To relocate production, we must relocate finance" : this is the goal of the first investment fund that Paris City Hall dedicates to financing the social and solidarity economy.

The operation launched at the end of May by Florentin Letissier, deputy mayor of Paris in charge of the social, solidarity, and circular economy (SSE), is being carried out with Crédit coopératif, a historical player in the SSE, and Paris Initiative Entreprise (PIE), an association of help and support for entrepreneurs in their social, territorial, or environmental impact projects.
The aim of this fund is to increase the funding, on the Paris territory, of such so-called “impact” projects. The emphasis will be “on small actors in the start-up phase, i.e., up to 3 years, or who plan to move their activity to a larger scale. The investment per project can be between €30,000 and €100,000.
Another priority area for selecting beneficiaries is the circular economy, through recycling, repair and reuse of materials, products, reconditioning of electronic and digital products, etc. “Take the example of fashion, of which Paris is considered the capital” adds Florentin Letissier. “Through this investment fund, we would like to support Paris-based companies that produce sustainable clothing from recycled and recyclable materials there, at a decent price that allows the manufacturer and its employees to be remunerated, for more sustainable fashion than multiplying the number of collections per year.”

While pointing out that SSE-related positions already account for 10 percent of all Parisian jobs, he adds, “This is the new relocated economy we want to support. The important thing is to create sustainable jobs in the Parisian territory or to help companies that would like to establish themselves in Paris. Today it is no longer a niche economy, but it still has room for improvement.”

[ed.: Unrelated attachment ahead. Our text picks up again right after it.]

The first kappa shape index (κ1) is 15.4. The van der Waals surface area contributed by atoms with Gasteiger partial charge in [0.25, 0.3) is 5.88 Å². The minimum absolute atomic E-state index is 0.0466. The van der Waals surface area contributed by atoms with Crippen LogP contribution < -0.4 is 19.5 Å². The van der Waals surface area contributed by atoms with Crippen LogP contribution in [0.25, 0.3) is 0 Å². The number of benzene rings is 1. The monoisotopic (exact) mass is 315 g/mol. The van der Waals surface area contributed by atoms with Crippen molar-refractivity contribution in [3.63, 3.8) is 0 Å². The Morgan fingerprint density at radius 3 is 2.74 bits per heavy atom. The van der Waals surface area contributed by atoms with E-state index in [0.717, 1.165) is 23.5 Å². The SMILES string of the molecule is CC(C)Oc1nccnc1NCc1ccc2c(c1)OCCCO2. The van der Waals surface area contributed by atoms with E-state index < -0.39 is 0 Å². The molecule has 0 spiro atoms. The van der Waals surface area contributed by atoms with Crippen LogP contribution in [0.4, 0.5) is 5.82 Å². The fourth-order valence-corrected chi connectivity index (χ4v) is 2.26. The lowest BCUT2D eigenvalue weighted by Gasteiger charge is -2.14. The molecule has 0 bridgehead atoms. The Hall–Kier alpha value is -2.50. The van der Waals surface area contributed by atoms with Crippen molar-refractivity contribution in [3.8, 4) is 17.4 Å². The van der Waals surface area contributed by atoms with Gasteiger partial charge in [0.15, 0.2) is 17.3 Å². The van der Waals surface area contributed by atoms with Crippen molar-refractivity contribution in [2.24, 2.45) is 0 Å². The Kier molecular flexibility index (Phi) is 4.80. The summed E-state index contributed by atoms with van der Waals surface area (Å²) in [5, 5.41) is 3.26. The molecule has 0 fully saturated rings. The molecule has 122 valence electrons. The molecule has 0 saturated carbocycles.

In fact, the fund plans to invest in about 40 companies, to help create more than 400 sustainable jobs and thus generate a turnover of about 200 million euros.
The development of SSEs and impact enterprises is also in the mindset of Crédit coopératif, which is involved in launching the fund.  The fund intends to apply for the Fair-Finansol label, which distinguishes solidarity savings products among the mass of investments offered by financial institutions.
For the first fundraiser, the city of Paris is providing 890,000 euros through Paris Initiative Entreprise. Crédit coopératif is putting 500,000 euros on the table, and discussions are underway with private operators also eager to develop this economy.
Finally, the fund aims to raise 10 million euros, of which a maximum of 10 percent will come from Crédit Coopératif and a maximum of 20 percent from Paris City Hall, again through PIE. The public investment bank (BPI) is providing its guarantee, as is the city hall. This double guarantee means that each investor sees his or her subscription “insured” by up to 33 percent, stresses Fanny Massy. The promised return to investors is between 2.5 and 5.5 percent.

An ethics committee, which will include Paris City Hall, will oversee the rigorous selection of projects. The first will be funded in early 2023.